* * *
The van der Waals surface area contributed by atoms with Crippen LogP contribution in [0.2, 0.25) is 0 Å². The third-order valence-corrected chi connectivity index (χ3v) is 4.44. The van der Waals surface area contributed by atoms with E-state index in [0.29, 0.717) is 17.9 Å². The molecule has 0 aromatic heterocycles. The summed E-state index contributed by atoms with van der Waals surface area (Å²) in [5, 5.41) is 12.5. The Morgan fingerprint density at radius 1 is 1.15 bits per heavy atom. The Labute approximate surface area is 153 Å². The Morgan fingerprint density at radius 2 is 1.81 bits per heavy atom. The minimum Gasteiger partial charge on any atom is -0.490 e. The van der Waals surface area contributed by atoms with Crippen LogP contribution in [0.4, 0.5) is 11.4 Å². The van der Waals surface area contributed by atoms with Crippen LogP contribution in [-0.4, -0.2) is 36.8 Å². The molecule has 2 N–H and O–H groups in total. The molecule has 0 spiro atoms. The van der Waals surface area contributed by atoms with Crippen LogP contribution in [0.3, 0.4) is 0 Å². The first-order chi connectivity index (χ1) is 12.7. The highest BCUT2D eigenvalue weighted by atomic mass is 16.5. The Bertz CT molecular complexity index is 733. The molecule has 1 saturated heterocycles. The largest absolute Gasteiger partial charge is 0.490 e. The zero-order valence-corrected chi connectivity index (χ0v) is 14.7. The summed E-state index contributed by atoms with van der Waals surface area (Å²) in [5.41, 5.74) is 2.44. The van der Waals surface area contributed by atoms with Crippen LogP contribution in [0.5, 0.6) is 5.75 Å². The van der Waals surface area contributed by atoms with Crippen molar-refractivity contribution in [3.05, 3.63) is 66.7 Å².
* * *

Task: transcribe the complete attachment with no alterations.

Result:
The van der Waals surface area contributed by atoms with Crippen LogP contribution in [0.2, 0.25) is 0 Å². The third-order valence-corrected chi connectivity index (χ3v) is 4.44. The van der Waals surface area contributed by atoms with E-state index in [0.29, 0.717) is 17.9 Å². The molecule has 0 aromatic heterocycles. The summed E-state index contributed by atoms with van der Waals surface area (Å²) in [5, 5.41) is 12.5. The Morgan fingerprint density at radius 1 is 1.15 bits per heavy atom. The Labute approximate surface area is 153 Å². The Morgan fingerprint density at radius 2 is 1.81 bits per heavy atom. The minimum Gasteiger partial charge on any atom is -0.490 e. The van der Waals surface area contributed by atoms with Crippen LogP contribution in [0.4, 0.5) is 11.4 Å². The van der Waals surface area contributed by atoms with Crippen LogP contribution in [-0.4, -0.2) is 36.8 Å². The molecule has 2 N–H and O–H groups in total. The molecule has 0 spiro atoms. The van der Waals surface area contributed by atoms with Crippen LogP contribution in [0.3, 0.4) is 0 Å². The first-order chi connectivity index (χ1) is 12.7. The highest BCUT2D eigenvalue weighted by atomic mass is 16.5. The Bertz CT molecular complexity index is 733. The molecule has 1 saturated heterocycles. The largest absolute Gasteiger partial charge is 0.490 e. The zero-order valence-corrected chi connectivity index (χ0v) is 14.7. The summed E-state index contributed by atoms with van der Waals surface area (Å²) in [5.41, 5.74) is 2.44. The van der Waals surface area contributed by atoms with Crippen LogP contribution in [0.5, 0.6) is 5.75 Å². The van der Waals surface area contributed by atoms with Crippen molar-refractivity contribution in [3.05, 3.63) is 66.7 Å².